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United States Department of Agriculture

Agricultural Research Service

Research Project: SURVEILLANCE AND ECOLOGY OF MOSQUITO, BITING AND FILTH BREEDING INSECTS

Location: Mosquito and Fly Research Unit

Title: Developing Global Climate Anomalies Suggest Potential Disease Risks For 2006 – 2007

Authors
item Anyamba, Assaf - NASA - GREENBELT, MD
item Chretien, Jean-Paul - DOD - SILVER SPRING, MD
item Small, Jennifer - NASA - GREENBELT, MD
item Tucker, Compton - NASA - GREENBELT, MD
item Linthicum, Kenneth

Submitted to: International Journal of Health Geographics
Publication Type: Peer Reviewed Journal
Publication Acceptance Date: December 28, 2006
Publication Date: December 28, 2006
Citation: Anyamba, A., Chretien, J., Small, J., Tucker, C.J., Linthicum, K. 2006. Developing Global Climate Anomalies Suggest Potential Disease Risks For 2006 – 2007. International Journal of Health Geographics 5:60-67.

Interpretive Summary: The current development of El Niño conditions has significant implications for global public health. Extremes in climate events with above normal rainfall and flooding in some regions increase the risk of Rift Valley fever in East Africa. Extended drought periods in other regions will occur and may increase the risk of dengue transmission in Malaysia, Thailand and Indonesia. Forecasting disease is critical for timely and efficient planning of operational control programs. In this paper we describe developing global climate anomalies that suggest potential disease risks that will give decision makers additional tools to make rationale judgments concerning implementation of disease mitigation strategies.

Technical Abstract: Climate has a demonstrated impact on infectious diseases and increased disease transmission has been linked to the El Niño/southern Oscillation (ENSO) phenomenon. The Climate Prediction Center of the National Oceanic and Atmospheric Administration has recently issued an unscheduled El Niño advisory, indicating that warm sea surface temperatures across the Pacific basin may have pronounced impacts on global tropical precipitation patterns. Knowledge of the demonstrated links between infectious diseases, particularly those transmitted by insects, and climate can allow us to forecast the risk of an epidemic or epizootic. Ocean temperatures have increased significantly in the last 2 months. Last month, drier-than-average conditions have been observed across all of Indonesia, Malaysia and most of the Philippines. High probability for above normal rainfall is indicated in central and eastern equatorial Pacific Islands, the Korean Peninsula, the U.S. Gulf coast and Florida, northern South America and equatorial Africa. The development of El Niño conditions will likely lead to extremes in climatic events, with above normal rainfall and flooding in some regions and drought in other regions. Current observations and forecast information indicate that the following regions are at increased risk for disease outbreaks: Indonesia, Malaysia, Thailand and most of the southeast Asia Islands for increased dengue fever transmission and increased respiratory illness; Coastal Peru, Venezuela, Colombia for increased risk of malaria; Bangladesh and coastal India for elevated risk of cholera; East Africa for increased risk of a Rift Valley fever outbreak and elevated malaria; southwest USA for increased risk for hantavirus pulmonary syndrome and plague; southern California for increased West Nile virus transmission; and northeast Brazil for increased dengue fever and respiratory illness. The current development of El Niño conditions has significant implications for global public health. Extremes in climate events with above normal rainfall and flooding in some regions and extended drought periods in other regions will occur. Forecasting disease is critical for timely and efficient planning of operational control programs. In this paper we describe developing global climate anomalies that suggest potential disease risks that will give decision makers additional tools to make rationale judgments concerning implementation of disease mitigation strategies.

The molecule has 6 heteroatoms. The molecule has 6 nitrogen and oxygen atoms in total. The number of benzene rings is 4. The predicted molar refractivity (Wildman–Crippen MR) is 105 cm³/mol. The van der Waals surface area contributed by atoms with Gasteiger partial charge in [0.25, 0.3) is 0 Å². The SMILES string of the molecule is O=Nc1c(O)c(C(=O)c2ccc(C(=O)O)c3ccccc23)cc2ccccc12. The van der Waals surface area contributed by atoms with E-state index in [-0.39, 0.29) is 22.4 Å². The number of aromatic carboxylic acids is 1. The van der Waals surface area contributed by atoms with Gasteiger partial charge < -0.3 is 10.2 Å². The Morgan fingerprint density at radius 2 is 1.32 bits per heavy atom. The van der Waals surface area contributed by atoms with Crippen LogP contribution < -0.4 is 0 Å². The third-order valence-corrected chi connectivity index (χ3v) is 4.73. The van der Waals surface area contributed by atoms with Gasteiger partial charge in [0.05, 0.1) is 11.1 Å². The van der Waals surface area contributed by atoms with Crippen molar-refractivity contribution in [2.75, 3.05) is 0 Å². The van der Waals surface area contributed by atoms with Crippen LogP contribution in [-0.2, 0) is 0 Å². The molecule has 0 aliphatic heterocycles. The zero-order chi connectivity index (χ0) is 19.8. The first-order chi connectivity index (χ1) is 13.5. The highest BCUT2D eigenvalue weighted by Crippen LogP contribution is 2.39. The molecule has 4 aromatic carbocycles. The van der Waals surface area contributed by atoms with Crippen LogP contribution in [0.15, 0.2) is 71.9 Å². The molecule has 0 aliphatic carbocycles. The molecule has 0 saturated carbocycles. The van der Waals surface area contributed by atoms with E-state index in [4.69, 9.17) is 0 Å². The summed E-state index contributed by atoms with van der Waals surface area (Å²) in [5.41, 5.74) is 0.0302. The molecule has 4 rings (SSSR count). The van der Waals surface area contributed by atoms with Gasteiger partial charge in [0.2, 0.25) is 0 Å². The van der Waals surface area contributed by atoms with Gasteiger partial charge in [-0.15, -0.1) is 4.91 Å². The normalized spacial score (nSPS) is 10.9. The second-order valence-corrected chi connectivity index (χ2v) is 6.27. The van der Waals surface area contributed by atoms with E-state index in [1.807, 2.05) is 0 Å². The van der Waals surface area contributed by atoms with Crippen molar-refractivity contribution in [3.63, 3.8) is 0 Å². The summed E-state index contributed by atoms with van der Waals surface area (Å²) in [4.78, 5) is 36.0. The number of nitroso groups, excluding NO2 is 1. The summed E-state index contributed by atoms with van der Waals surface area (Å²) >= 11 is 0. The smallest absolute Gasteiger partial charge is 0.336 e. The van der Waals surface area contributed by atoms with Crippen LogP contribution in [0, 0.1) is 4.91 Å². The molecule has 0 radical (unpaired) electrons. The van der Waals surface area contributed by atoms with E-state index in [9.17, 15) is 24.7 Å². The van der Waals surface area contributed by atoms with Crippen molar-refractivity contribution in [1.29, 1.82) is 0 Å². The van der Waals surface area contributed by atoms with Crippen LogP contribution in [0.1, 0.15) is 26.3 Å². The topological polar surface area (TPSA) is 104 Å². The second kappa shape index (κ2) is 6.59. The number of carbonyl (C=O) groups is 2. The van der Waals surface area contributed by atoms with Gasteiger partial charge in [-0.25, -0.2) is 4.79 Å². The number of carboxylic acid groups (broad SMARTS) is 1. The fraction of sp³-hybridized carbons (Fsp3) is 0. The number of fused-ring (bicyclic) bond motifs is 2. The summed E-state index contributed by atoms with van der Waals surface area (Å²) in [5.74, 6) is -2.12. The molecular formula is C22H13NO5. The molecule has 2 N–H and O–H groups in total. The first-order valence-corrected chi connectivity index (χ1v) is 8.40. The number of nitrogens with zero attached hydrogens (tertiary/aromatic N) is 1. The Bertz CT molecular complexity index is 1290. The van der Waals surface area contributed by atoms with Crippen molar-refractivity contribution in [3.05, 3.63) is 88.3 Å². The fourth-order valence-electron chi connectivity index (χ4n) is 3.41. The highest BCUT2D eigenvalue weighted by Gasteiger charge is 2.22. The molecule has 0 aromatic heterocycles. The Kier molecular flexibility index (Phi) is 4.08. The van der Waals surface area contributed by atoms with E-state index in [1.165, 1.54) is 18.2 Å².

Last Modified: 8/30/2014
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